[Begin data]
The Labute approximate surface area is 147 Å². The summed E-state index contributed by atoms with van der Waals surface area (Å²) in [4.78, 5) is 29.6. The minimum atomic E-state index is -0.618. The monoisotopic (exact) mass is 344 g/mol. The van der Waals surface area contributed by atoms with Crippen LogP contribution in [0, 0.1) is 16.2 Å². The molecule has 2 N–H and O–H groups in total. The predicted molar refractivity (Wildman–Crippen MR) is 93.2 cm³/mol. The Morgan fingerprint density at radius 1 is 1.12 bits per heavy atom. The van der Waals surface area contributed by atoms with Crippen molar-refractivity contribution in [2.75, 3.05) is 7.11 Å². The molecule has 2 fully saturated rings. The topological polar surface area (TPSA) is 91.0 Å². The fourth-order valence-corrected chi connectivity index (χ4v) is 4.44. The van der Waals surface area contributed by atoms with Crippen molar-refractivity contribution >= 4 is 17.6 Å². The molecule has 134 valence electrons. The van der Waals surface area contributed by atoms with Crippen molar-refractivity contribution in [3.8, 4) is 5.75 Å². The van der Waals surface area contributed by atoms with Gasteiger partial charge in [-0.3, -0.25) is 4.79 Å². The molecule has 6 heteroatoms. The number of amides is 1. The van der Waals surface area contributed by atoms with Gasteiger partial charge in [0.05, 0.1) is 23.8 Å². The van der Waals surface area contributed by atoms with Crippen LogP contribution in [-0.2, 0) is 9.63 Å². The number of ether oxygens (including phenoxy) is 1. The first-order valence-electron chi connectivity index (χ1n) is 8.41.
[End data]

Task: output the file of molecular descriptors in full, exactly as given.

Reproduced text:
The Labute approximate surface area is 147 Å². The summed E-state index contributed by atoms with van der Waals surface area (Å²) in [4.78, 5) is 29.6. The minimum atomic E-state index is -0.618. The monoisotopic (exact) mass is 344 g/mol. The van der Waals surface area contributed by atoms with Crippen LogP contribution in [0, 0.1) is 16.2 Å². The molecule has 2 N–H and O–H groups in total. The predicted molar refractivity (Wildman–Crippen MR) is 93.2 cm³/mol. The Morgan fingerprint density at radius 1 is 1.12 bits per heavy atom. The van der Waals surface area contributed by atoms with Crippen molar-refractivity contribution in [2.75, 3.05) is 7.11 Å². The molecule has 2 fully saturated rings. The topological polar surface area (TPSA) is 91.0 Å². The fourth-order valence-corrected chi connectivity index (χ4v) is 4.44. The van der Waals surface area contributed by atoms with Crippen molar-refractivity contribution >= 4 is 17.6 Å². The molecule has 134 valence electrons. The van der Waals surface area contributed by atoms with Crippen molar-refractivity contribution in [3.8, 4) is 5.75 Å². The van der Waals surface area contributed by atoms with Gasteiger partial charge in [-0.3, -0.25) is 4.79 Å². The molecule has 6 heteroatoms. The number of amides is 1. The van der Waals surface area contributed by atoms with Gasteiger partial charge in [0.05, 0.1) is 23.8 Å². The van der Waals surface area contributed by atoms with Crippen LogP contribution in [-0.2, 0) is 9.63 Å². The number of ether oxygens (including phenoxy) is 1. The first-order valence-electron chi connectivity index (χ1n) is 8.41.